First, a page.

Clothed with Dignity
We don’t need to look far in our world today to see that what was deemed “acceptable” just a few short years ago is far different in many ways. Recently, sitting in an airport waiting on a flight, I thought how different it was from when I flew as a younger woman. People used to somewhat dress up when flying, but now just about anything goes. I get it to some extent—it is much nicer being able to be dressed comfortably when squeezing into those small seats with many people around. But wearing what one would wear to bed? It seems many have lost their sense of dignity.
“Dignity” is defined as “the state or quality of being worthy of honor or respect; self-respect” (Oxford English Dictionary). Dignity can be applied to all areas of our lives: work ethics, our manner of speech, the way we respond to critique and criticism, the way we dress, the treatment of our families and others, and more. We determine and are responsible for our own actions. Michael J. Fox said it well: “One’s dignity may be assaulted, vandalized and cruelly mocked, but cannot be taken away unless it is surrendered.”
Most of us are familiar with the “virtuous,” or moral, woman written of in Proverbs 31. Verse 25 explains, “She is clothed with strength and dignity, and she laughs without fear of the future” (NLT). When we speak of being “clothed,” we often think of the way one wears their actual clothing. However, one definition of the word “clothe” is to “endow with a particular quality” (Oxford English Dictionary).
As Christians, we use the Bible as our textbook for life. And the Word has directives for each aspect of it. We should strive for quality in everything we do. We are children of the King of kings! How we talk, how we treat others, how we dress, how we work, and how we enjoy recreation—all should be worthy of honor and respect. We can then laugh without fear of the future as did the woman in Proverbs 31 for we will be pleasing to our Lord, Jesus Christ.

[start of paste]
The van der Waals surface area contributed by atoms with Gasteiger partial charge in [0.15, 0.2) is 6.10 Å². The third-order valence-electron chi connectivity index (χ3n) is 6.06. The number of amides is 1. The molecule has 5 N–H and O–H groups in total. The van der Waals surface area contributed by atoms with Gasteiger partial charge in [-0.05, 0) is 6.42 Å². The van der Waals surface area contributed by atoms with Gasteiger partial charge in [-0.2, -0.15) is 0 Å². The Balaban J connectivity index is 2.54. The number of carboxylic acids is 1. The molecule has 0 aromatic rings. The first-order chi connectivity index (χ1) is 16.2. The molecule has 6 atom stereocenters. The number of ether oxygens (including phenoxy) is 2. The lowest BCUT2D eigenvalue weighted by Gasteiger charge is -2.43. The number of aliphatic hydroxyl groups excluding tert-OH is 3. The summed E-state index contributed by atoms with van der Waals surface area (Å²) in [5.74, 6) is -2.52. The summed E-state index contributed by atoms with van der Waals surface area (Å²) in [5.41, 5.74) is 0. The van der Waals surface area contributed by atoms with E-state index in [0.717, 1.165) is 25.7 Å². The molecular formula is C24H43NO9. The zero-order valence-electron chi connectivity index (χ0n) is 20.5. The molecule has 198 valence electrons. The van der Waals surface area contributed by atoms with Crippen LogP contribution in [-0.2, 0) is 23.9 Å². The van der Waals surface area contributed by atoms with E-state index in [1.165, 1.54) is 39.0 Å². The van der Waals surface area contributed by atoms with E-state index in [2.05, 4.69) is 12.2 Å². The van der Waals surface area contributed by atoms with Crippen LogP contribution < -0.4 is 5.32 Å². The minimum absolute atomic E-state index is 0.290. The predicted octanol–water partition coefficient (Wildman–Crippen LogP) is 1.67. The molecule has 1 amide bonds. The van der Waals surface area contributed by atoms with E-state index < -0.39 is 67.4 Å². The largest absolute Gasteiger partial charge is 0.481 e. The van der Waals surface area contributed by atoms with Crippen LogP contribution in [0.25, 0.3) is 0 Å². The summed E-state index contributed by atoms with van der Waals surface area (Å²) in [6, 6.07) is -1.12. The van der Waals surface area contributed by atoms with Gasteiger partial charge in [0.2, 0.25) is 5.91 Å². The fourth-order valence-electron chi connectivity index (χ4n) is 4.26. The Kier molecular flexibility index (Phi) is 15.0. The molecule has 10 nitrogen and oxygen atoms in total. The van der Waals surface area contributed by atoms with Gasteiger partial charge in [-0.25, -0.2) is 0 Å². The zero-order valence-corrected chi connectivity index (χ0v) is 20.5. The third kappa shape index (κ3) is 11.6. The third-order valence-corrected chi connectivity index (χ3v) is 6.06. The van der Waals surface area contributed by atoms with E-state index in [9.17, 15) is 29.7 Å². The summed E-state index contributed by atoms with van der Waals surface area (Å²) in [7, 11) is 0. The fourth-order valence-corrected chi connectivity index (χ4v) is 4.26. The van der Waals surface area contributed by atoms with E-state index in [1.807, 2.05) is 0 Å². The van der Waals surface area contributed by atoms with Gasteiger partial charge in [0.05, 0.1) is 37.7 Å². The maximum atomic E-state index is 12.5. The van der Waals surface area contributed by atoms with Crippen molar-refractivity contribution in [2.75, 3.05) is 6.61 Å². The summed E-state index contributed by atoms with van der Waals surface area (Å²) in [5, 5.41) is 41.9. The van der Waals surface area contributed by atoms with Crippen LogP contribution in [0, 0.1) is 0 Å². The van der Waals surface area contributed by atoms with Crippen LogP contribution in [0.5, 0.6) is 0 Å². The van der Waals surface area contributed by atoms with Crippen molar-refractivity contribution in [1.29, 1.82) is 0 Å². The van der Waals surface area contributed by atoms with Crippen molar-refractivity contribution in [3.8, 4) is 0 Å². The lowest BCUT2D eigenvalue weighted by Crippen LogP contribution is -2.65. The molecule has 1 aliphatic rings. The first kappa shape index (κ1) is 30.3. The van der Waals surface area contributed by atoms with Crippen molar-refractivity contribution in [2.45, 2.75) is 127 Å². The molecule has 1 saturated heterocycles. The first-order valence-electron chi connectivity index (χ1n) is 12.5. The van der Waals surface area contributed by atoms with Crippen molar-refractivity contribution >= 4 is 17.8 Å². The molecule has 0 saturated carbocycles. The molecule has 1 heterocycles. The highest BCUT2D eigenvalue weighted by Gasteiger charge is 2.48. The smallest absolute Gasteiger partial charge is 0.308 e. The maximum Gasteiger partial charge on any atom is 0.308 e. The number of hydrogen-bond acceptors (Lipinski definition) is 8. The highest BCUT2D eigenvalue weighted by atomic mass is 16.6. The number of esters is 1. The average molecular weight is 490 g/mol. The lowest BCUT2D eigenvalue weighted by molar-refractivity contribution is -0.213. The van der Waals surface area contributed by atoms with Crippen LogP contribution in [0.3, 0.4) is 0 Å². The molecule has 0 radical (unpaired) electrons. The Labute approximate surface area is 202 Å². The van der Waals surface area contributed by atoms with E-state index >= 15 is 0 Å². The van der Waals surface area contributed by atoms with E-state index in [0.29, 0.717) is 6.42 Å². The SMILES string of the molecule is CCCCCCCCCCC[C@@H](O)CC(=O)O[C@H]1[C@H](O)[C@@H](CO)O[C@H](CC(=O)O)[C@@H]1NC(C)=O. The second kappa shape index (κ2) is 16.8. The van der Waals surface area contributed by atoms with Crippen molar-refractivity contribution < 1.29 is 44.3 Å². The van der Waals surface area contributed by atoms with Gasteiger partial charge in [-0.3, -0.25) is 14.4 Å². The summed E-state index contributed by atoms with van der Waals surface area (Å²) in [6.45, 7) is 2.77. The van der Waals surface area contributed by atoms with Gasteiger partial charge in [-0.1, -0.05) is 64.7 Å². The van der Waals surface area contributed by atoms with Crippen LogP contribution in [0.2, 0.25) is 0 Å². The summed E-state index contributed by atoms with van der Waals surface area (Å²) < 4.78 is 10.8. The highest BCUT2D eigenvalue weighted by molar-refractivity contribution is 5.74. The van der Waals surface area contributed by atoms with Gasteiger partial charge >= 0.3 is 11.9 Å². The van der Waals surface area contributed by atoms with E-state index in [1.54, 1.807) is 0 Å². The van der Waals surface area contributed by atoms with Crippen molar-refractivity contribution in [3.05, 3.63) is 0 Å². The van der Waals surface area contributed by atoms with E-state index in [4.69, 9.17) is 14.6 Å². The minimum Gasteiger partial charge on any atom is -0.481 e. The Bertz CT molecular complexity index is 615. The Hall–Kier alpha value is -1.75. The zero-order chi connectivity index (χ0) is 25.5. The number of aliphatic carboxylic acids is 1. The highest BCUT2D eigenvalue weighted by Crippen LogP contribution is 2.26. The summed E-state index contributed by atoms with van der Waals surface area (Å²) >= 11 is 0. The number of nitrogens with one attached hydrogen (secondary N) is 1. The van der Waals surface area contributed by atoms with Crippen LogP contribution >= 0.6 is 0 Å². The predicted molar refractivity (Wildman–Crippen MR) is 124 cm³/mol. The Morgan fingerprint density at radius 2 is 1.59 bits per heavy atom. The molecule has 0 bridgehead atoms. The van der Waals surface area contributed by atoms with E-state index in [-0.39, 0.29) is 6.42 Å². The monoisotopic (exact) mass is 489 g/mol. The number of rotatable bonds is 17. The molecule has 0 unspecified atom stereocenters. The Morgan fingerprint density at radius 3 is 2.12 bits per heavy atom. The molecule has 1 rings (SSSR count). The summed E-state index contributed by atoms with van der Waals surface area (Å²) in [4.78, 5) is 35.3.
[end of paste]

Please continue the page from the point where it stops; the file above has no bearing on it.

Melody Reever, Editor
February 27th 2018 @ 11:45 AM
She sits at her desk with the power to destroy in her hand. As emotions swirl inside her mind, she is faced with these questions: Should I type what I’m feeling? If I type it, do I send it or delete it? The difference between ethical and unethical behavior is much like the difference between hitting the send button or the delete button.
Ethics is a building block …Read More +
February 6th 2018 @ 9:40 AM
My upbringing was not ideal. I was born to a single teenage mother, and while I love my mother, I know she made some mistakes. When I was younger, my mother would often make comments about the things she could have done with her life or the freedom she would have if she had not gotten pregnant with me. As a result, an overwhelming sense of guilt was instilled …Read More +
January 2nd 2018 @ 11:40 AM
I was raised in an Apostolic Pentecostal home. I was baptized in Jesus’ name at age twelve, but I did not receive the gift of the Holy Ghost. When I was sixteen, I wanted to fit in with my friends so I began to use alcohol, marijuana, cocaine, and LSD. By age eighteen, I had settled on cocaine as my drug of choice, using it off and on when …Read More +
October 31st 2017 @ 7:20 AM
My life started as a mess, and I made it worse.
I grew up in a small town of about five hundred people in southwestern Manitoba, where my dad was the town drunk. From my youngest memories to age seven, I saw nothing but violence and abuse where my dad beat my mom and eventually my nine-year-old brother. He once tried to kick in our car door while …Read More +
September 5th 2017 @ 11:15 AM
by Rachael O’Neil
If your dreams don’t scare you, they’re not big enough. That’s how the saying goes, at least. Never in my wildest dreams could I have envisioned where I am today. As a young girl, some of my big dreams involved getting married (to a preacher) and one day starting a family—three or four kids sounded nice. I’d dedicate my life to serving God and the …Read More +